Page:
Tiempos Felices (2014) / Comedy-Romance
aka Happy Times
MPAA Rated: Not rated, but would be R for sexual content and language
Running Time: 80 min.
Cast: Luis Arrieta, Cassandra Ciangherotti, Humberto Busto, Ivan Arana, Barbara De Regil, Miguel Rodarte
Director: Luis Javier M. Henaine
Screenplay: Luis Javier M. Henaine, Alejandra Olvera Avila
Review published January 31, 2015
Nebbish illustrator Max (Arrieta, Cantinflas) is a man who just can't seem to face the music when it comes to breaking up with his girlfriend of five years, Monica (Ciangherotti, Even the Rain). He starts and stops in many ways, but in the end, he just can't stand the notion of seeing her torn apart by the news, knowing she's at the point where she's ready for marriage and a happily-ever-after. Desperate times call for desperate measures, as he is given a tip that there is an agency out there that will get rid of that person from your life for good.
Happy Times marks the debut film for Mexican director and co-writer Luis Javier M. Henaine, and, if nothing else, this black comedy shows that Wes Anderson's influence as a director has begun to influence others around the world. The film is chock full of symmetrical framing of shots, delicately quirky music, greeting-card worthy illustrations, retro furnishings (the film seems to be set in the mid-1980s), and wildly kooky characters that carry a bit of sadness around with them. Henaine does a remarkable job in emulation, enough to see he is quite a talent himself, but it will be nice to see if he can deviate from Anderson's technique in future projects, instead of playing in his shadow.
Though the film is called Happy Times, the title is ironic, as there's really not much happy about the situation of a boyfriend having to tell the woman who absolutely adores him that he'd rather be alone than with her. Or that he'd rather be with her sister, as Max can't help but fantasize about the hot sib Andrea anytime she's in the vicinity.
The cast is quite good, especially the leads, with Cassandra Ciangherotti making for a very funny comedienne in the vein of a Lucille Ball, except with the occasional dramatic moment. Luis Arrieta, who reminded me a bit in appearance like a mix of Sam Rockwell and Chris Evans, is likeable in the role, even if we don't really like what he does, and then ultimately don't like the character of Max himself, who seems like a selfish coward unworthy of the affection he gets.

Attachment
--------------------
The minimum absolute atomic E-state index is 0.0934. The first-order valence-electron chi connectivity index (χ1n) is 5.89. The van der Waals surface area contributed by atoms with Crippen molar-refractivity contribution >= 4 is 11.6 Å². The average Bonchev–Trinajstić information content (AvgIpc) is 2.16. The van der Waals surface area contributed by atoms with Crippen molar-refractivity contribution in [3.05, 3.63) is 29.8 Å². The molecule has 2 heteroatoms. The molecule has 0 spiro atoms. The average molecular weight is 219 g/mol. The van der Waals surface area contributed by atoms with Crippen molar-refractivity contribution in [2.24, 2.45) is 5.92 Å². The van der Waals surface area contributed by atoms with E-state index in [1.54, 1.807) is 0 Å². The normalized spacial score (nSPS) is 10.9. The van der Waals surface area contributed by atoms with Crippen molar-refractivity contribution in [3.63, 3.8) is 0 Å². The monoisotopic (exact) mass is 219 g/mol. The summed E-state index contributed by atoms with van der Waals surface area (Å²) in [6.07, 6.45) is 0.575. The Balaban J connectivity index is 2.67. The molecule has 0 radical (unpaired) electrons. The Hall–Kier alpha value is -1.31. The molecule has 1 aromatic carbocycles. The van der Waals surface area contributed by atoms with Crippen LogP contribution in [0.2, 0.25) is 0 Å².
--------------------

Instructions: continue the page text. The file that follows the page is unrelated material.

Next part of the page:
While Henaine's film is quite clever in concept, and very funny at times in execution, the sitcom farce vibe does occasionally feel like it is stretched out beyond its means to sustain momentum, even at a meager 80 minutes in length. Another downside is that we end up sympathizing with Monica too much, and feeling like she is not only a wonderful girlfriend (if a tad daft), but that she deserves a great deal more respect as a human being, if not a lover, than the heartless treatment she gets from Max.
Happy Times is funny enough in premise and execution to recommend, but it does have several potential places where it could have easily ended, but continues on. Unfortunately, you might prefer one of the endings that gets supplanted by one or two of the others, leaving you feeling dissatisfied that defeat is snatched from the jaws of victory by the end. Regardless, I personally enjoy Henaine's daring in toying with the conventions of a most conventional genre, and in the end, I do end up caring far more for the characters than many other examples churned out by the Hollywood system, month in and month out.
©2015 Vince Leo